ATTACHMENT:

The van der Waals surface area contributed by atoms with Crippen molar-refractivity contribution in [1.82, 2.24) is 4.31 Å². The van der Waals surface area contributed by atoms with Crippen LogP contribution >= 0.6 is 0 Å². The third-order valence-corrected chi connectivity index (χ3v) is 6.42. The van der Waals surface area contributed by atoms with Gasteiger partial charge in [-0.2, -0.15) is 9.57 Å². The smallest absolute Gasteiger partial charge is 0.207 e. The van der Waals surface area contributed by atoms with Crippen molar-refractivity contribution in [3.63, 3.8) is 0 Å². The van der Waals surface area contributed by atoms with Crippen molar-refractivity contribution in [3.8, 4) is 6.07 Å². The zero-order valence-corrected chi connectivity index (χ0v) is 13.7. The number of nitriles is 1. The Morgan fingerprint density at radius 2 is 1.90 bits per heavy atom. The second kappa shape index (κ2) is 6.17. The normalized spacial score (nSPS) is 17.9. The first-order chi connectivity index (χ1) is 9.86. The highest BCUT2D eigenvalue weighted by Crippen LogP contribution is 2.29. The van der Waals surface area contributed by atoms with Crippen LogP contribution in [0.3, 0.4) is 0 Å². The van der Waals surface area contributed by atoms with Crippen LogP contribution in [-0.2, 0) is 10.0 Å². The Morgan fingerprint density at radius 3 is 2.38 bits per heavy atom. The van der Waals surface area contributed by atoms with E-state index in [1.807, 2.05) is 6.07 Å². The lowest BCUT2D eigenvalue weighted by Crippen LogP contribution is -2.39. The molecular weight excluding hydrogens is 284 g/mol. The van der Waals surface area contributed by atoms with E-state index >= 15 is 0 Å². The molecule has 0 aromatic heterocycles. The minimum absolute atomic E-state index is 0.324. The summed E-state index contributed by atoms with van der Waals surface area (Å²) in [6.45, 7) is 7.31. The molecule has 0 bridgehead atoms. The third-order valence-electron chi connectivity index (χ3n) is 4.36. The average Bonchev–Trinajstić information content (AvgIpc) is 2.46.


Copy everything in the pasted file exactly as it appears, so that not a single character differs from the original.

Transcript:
The van der Waals surface area contributed by atoms with Crippen molar-refractivity contribution in [1.82, 2.24) is 4.31 Å². The van der Waals surface area contributed by atoms with Crippen LogP contribution >= 0.6 is 0 Å². The third-order valence-corrected chi connectivity index (χ3v) is 6.42. The van der Waals surface area contributed by atoms with Gasteiger partial charge in [-0.2, -0.15) is 9.57 Å². The smallest absolute Gasteiger partial charge is 0.207 e. The van der Waals surface area contributed by atoms with Crippen molar-refractivity contribution in [3.63, 3.8) is 0 Å². The van der Waals surface area contributed by atoms with Crippen molar-refractivity contribution in [3.8, 4) is 6.07 Å². The zero-order valence-corrected chi connectivity index (χ0v) is 13.7. The number of nitriles is 1. The Morgan fingerprint density at radius 2 is 1.90 bits per heavy atom. The second kappa shape index (κ2) is 6.17. The normalized spacial score (nSPS) is 17.9. The first-order chi connectivity index (χ1) is 9.86. The highest BCUT2D eigenvalue weighted by Crippen LogP contribution is 2.29. The van der Waals surface area contributed by atoms with Crippen LogP contribution in [0.3, 0.4) is 0 Å². The van der Waals surface area contributed by atoms with Crippen LogP contribution in [-0.2, 0) is 10.0 Å². The Morgan fingerprint density at radius 3 is 2.38 bits per heavy atom. The van der Waals surface area contributed by atoms with E-state index in [1.807, 2.05) is 6.07 Å². The lowest BCUT2D eigenvalue weighted by Crippen LogP contribution is -2.39. The molecular weight excluding hydrogens is 284 g/mol. The van der Waals surface area contributed by atoms with E-state index >= 15 is 0 Å². The molecule has 0 aromatic heterocycles. The minimum absolute atomic E-state index is 0.324. The summed E-state index contributed by atoms with van der Waals surface area (Å²) in [6.45, 7) is 7.31. The molecule has 0 bridgehead atoms. The third-order valence-electron chi connectivity index (χ3n) is 4.36. The average Bonchev–Trinajstić information content (AvgIpc) is 2.46.